We’re finishing a 6U satellite for the NASA CubeQuest Challenge. That’s building, testing, and delivering our thruster ready for flight to deep space. Building will be done in the next few months and the satellite will fly in the next 1-2 years.

In the coming months, the thruster will go through a new round of testing, certifying its performance with water.

Look for a new website coming to help spacecraft designers understand all the missions enabled with our technology!

What advice do you have for aspiring space entrepreneurs?

Share a big vision. Take small, loud steps towards it. Pivot with learning and opportunities.

Your vision of the future, and your company’s role in it, is a huge asset.  Refine it endlessly. Defend it tirelessly. Share it passionately.

Every step you take will be on the path between now and that vision. But, not everyone can hold onto your vision, let alone see the path you’re sprinting upon. Make a plan of many small, overlapping steps. When you make progress, be loud about it and document it. Those steps are the evidence that you’ve got momentum toward the goal.

Your vision of the future, and your company’s role in it, is a huge asset.  Refine it endlessly. Defend it tirelessly. Share it passionately.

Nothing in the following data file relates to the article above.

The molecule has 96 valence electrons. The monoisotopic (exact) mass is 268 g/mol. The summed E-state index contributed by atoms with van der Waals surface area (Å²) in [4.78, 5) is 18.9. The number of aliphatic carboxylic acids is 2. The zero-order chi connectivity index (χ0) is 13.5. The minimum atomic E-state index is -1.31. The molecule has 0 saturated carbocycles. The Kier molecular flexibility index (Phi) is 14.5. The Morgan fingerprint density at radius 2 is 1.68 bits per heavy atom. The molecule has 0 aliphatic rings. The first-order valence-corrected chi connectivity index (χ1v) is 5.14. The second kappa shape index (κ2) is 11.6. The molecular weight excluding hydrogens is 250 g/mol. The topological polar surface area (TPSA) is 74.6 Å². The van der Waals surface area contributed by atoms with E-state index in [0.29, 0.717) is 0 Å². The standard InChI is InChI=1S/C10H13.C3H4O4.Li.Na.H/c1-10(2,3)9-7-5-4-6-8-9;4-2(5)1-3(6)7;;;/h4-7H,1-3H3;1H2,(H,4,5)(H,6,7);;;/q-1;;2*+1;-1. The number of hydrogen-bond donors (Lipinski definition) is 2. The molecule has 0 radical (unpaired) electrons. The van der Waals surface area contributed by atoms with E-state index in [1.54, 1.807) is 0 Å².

When you learn better, you’ll do better. Pivot as you learn. Adjust your plans over and over. Get used to that adjustment, it’s actually progress.

How can the public support you with your mission?

How can the public help? Need a great thruster for your cubesat? Seriously, we’re very interested in partnering with cubesat missions to get on an earlier flight. We’re also pondering how a near-space balloon flight can be useful and welcome input from the many enthusiasts in that field – teach us, let’s figure it out. Honestly, there’s probably a million ways a creative reader can help, please show me.

Lastly, where can people find out more about Miles Space and follow along?

You can follow along with our journey at https://miles-space.com as well as on Twitter at https://twitter.com/milesspace. We’re looking forward to posting our status reports as our satellite makes its way into the history books when we launch on the Artemis mission.

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  • Wes Faler